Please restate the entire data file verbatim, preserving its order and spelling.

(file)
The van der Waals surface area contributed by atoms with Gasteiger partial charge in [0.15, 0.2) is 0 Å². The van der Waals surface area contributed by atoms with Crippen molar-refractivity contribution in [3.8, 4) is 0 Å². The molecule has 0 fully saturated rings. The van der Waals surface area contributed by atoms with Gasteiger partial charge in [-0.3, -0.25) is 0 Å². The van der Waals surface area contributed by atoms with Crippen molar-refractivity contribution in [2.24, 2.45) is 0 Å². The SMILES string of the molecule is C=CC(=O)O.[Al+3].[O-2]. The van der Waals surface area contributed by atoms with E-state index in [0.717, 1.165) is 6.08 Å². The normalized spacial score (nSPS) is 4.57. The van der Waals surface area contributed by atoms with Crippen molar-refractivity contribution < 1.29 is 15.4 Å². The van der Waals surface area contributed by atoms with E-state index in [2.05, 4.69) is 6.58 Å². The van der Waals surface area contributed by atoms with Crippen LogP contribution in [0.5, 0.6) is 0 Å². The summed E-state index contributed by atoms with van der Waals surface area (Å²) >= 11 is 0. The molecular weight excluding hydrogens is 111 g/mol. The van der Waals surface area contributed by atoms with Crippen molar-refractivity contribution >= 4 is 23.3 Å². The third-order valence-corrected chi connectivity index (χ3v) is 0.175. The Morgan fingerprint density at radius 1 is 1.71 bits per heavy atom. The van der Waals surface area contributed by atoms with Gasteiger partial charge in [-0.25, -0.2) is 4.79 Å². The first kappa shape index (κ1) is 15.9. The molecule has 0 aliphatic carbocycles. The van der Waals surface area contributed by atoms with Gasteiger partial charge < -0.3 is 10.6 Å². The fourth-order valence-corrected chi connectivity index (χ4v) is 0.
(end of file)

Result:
The van der Waals surface area contributed by atoms with Gasteiger partial charge in [0.15, 0.2) is 0 Å². The van der Waals surface area contributed by atoms with Crippen molar-refractivity contribution in [3.8, 4) is 0 Å². The molecule has 0 fully saturated rings. The van der Waals surface area contributed by atoms with Gasteiger partial charge in [-0.3, -0.25) is 0 Å². The van der Waals surface area contributed by atoms with Crippen molar-refractivity contribution in [2.24, 2.45) is 0 Å². The SMILES string of the molecule is C=CC(=O)O.[Al+3].[O-2]. The van der Waals surface area contributed by atoms with E-state index in [0.717, 1.165) is 6.08 Å². The normalized spacial score (nSPS) is 4.57. The van der Waals surface area contributed by atoms with Crippen molar-refractivity contribution < 1.29 is 15.4 Å². The van der Waals surface area contributed by atoms with E-state index in [2.05, 4.69) is 6.58 Å². The van der Waals surface area contributed by atoms with Crippen LogP contribution in [0.5, 0.6) is 0 Å². The summed E-state index contributed by atoms with van der Waals surface area (Å²) >= 11 is 0. The molecular weight excluding hydrogens is 111 g/mol. The van der Waals surface area contributed by atoms with Crippen molar-refractivity contribution >= 4 is 23.3 Å². The third-order valence-corrected chi connectivity index (χ3v) is 0.175. The Morgan fingerprint density at radius 1 is 1.71 bits per heavy atom. The van der Waals surface area contributed by atoms with Gasteiger partial charge in [-0.25, -0.2) is 4.79 Å². The first kappa shape index (κ1) is 15.9. The molecule has 0 aliphatic carbocycles. The van der Waals surface area contributed by atoms with Gasteiger partial charge < -0.3 is 10.6 Å². The fourth-order valence-corrected chi connectivity index (χ4v) is 0.